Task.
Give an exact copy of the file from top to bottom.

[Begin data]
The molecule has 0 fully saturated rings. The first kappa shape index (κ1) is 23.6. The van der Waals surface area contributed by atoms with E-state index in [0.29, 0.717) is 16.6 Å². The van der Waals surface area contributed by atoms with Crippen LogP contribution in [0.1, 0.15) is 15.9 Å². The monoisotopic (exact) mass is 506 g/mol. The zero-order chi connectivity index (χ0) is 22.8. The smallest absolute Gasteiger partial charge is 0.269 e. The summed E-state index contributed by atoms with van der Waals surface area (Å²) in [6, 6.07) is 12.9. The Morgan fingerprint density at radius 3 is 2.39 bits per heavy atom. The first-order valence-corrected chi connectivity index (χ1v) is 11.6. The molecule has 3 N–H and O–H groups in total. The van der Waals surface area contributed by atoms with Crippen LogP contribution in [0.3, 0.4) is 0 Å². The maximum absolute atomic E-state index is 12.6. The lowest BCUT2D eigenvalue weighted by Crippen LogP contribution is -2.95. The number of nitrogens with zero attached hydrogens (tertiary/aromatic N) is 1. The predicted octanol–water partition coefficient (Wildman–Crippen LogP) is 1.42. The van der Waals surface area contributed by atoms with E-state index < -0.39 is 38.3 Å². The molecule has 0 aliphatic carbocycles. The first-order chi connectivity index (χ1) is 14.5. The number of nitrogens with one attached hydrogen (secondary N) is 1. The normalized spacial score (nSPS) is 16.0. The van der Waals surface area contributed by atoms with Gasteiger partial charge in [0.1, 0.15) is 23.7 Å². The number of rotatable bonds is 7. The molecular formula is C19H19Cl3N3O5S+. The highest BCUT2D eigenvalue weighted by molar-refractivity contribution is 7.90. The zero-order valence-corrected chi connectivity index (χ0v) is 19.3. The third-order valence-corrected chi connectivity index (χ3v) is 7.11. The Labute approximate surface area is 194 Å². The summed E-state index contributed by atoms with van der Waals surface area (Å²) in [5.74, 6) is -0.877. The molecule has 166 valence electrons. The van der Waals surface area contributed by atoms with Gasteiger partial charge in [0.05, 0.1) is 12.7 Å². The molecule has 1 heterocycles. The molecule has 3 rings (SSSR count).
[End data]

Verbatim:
The molecule has 0 fully saturated rings. The first kappa shape index (κ1) is 23.6. The van der Waals surface area contributed by atoms with E-state index in [0.29, 0.717) is 16.6 Å². The van der Waals surface area contributed by atoms with Crippen LogP contribution in [0.1, 0.15) is 15.9 Å². The monoisotopic (exact) mass is 506 g/mol. The zero-order chi connectivity index (χ0) is 22.8. The smallest absolute Gasteiger partial charge is 0.269 e. The summed E-state index contributed by atoms with van der Waals surface area (Å²) in [6, 6.07) is 12.9. The Morgan fingerprint density at radius 3 is 2.39 bits per heavy atom. The first-order valence-corrected chi connectivity index (χ1v) is 11.6. The molecule has 3 N–H and O–H groups in total. The van der Waals surface area contributed by atoms with Crippen LogP contribution in [0.3, 0.4) is 0 Å². The maximum absolute atomic E-state index is 12.6. The lowest BCUT2D eigenvalue weighted by Crippen LogP contribution is -2.95. The number of nitrogens with zero attached hydrogens (tertiary/aromatic N) is 1. The predicted octanol–water partition coefficient (Wildman–Crippen LogP) is 1.42. The van der Waals surface area contributed by atoms with E-state index < -0.39 is 38.3 Å². The molecule has 0 aliphatic carbocycles. The first-order chi connectivity index (χ1) is 14.5. The number of nitrogens with one attached hydrogen (secondary N) is 1. The normalized spacial score (nSPS) is 16.0. The van der Waals surface area contributed by atoms with Gasteiger partial charge in [0.1, 0.15) is 23.7 Å². The number of rotatable bonds is 7. The molecular formula is C19H19Cl3N3O5S+. The highest BCUT2D eigenvalue weighted by molar-refractivity contribution is 7.90. The zero-order valence-corrected chi connectivity index (χ0v) is 19.3. The third-order valence-corrected chi connectivity index (χ3v) is 7.11. The Labute approximate surface area is 194 Å². The summed E-state index contributed by atoms with van der Waals surface area (Å²) in [5.74, 6) is -0.877. The molecule has 166 valence electrons. The van der Waals surface area contributed by atoms with Gasteiger partial charge in [0.05, 0.1) is 12.7 Å². The molecule has 1 heterocycles. The molecule has 3 rings (SSSR count).